The Standard Bank of South Africa has announced that it is on the verge of launching a blockchain platform that would enable its corporate clients engage in overseas foreign exchange trading.
In a report published by financial technology newswire Finextra on the 28 of February, the platform will be cloud-based and built on the Hyperledger Fabric blockchain platform.
More so, the platform will work in conjunction with the bank’s existing foreign currency trading application, known as the Shyft.
Head of Foreign Exchange for Standard Bank, Richard de Roos, told Finextra during an interview, that the new blockchain platform will go a long way in shortening the time required to complete international trades and payments made to foreign exchanges, as well as increase the security of documents related to these types of trades and payments by “providing an independent and much safer cloud-hosted record of all documents and steps, instantly available in real time to all parties involved,” he noted.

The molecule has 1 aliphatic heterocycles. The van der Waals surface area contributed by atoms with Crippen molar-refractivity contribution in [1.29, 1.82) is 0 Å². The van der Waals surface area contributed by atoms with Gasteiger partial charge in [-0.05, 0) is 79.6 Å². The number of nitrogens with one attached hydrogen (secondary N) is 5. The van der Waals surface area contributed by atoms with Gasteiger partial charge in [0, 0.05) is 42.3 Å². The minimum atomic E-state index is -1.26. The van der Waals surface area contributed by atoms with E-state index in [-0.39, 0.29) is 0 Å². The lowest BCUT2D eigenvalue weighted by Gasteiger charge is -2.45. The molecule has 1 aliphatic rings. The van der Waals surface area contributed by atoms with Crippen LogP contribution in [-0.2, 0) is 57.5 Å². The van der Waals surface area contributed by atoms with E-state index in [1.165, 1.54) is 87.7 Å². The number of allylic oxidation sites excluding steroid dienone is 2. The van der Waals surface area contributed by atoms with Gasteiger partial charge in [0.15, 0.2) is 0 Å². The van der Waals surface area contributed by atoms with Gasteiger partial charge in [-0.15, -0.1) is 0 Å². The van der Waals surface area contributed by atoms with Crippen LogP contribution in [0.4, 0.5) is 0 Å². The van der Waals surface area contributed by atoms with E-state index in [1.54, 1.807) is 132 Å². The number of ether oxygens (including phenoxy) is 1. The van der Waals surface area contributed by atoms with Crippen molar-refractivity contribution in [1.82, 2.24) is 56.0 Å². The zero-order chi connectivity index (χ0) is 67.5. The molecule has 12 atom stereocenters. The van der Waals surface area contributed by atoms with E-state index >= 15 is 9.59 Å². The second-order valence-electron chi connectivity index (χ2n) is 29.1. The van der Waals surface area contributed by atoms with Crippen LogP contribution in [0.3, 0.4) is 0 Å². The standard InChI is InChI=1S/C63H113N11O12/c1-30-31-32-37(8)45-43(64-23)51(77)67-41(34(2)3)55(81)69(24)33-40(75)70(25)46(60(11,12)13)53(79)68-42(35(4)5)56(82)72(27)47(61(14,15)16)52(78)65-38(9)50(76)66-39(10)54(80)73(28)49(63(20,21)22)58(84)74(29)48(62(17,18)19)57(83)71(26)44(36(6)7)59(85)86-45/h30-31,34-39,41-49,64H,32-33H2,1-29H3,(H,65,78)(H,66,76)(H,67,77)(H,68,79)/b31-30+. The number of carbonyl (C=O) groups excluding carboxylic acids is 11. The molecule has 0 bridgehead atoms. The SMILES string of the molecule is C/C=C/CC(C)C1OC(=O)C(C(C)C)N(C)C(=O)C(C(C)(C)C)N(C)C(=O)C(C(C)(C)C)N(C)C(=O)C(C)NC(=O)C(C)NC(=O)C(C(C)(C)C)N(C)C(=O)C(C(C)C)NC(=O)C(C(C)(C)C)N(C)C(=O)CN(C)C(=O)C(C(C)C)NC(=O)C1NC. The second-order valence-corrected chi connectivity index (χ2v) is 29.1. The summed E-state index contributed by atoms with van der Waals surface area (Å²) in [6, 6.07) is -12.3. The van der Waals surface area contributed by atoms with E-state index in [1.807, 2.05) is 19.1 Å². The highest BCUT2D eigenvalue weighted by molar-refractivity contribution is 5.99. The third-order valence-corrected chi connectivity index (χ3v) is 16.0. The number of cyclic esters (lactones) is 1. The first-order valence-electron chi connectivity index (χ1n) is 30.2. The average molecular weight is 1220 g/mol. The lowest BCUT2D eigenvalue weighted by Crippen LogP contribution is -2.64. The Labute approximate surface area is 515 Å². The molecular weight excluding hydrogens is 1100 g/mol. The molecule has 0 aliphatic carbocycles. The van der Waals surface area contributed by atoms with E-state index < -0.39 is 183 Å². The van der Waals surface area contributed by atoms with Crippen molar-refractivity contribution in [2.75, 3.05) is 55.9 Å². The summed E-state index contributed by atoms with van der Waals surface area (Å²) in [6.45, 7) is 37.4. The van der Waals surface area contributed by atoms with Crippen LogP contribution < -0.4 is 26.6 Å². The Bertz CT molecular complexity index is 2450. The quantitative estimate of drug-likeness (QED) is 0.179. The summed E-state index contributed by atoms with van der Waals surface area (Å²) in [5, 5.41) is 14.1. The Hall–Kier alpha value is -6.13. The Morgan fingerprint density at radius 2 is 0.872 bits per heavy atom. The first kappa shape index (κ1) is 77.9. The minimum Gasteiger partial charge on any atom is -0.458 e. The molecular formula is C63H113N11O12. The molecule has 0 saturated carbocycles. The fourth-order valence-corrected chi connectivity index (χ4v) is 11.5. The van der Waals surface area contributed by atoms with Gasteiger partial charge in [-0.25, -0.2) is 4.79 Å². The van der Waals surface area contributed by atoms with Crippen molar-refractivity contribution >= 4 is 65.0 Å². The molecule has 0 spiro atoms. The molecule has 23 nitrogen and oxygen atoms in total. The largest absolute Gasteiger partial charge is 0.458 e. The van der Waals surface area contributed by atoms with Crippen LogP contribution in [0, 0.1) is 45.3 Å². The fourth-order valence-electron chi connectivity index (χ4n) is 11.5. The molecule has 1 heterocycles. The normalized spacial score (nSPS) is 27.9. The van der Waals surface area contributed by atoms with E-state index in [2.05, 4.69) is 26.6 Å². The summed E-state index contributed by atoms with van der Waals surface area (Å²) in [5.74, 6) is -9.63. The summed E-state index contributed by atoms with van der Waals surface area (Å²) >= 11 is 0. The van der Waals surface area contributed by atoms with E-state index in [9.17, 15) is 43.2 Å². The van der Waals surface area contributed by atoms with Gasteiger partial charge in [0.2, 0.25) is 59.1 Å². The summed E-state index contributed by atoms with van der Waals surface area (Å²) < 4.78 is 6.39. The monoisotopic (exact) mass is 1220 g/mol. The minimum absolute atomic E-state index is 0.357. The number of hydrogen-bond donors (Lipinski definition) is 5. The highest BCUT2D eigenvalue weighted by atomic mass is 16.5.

He added that the platform was designed to recognize and hold most of the trades that fail in the early stages of the settlement process. These transactions will then be completed in the “Swift gpi network.”
The network was developed to act as a “hub and spoke” system, with Standard Bank serving as the hub and its 20 African franchises as the spokes that facilitate payments.
Standard bank and its other partners are working closely with the Industrial and Commercial Bank of China (ICBC) with the aim of extending the blockchain platform into China.
In an article published on Standard Bank’s official website, Leon Barnard, the Chief Executive, Personal and Business Banking, Africa Regions, spoke on the relationship between the Bank and ICBC, according to him, “Standard Bank and ICBC have purposefully structured their Africa-China trade corridor to meet the needs of both Chinese importers and African exporters- at both ends of this unique global trade platform . . . .”
However, this feat by the Standard Bank is expected to give life to South Africa and her numberous financial institutions, who has been struggling to improve on its blockchain technology for some time now.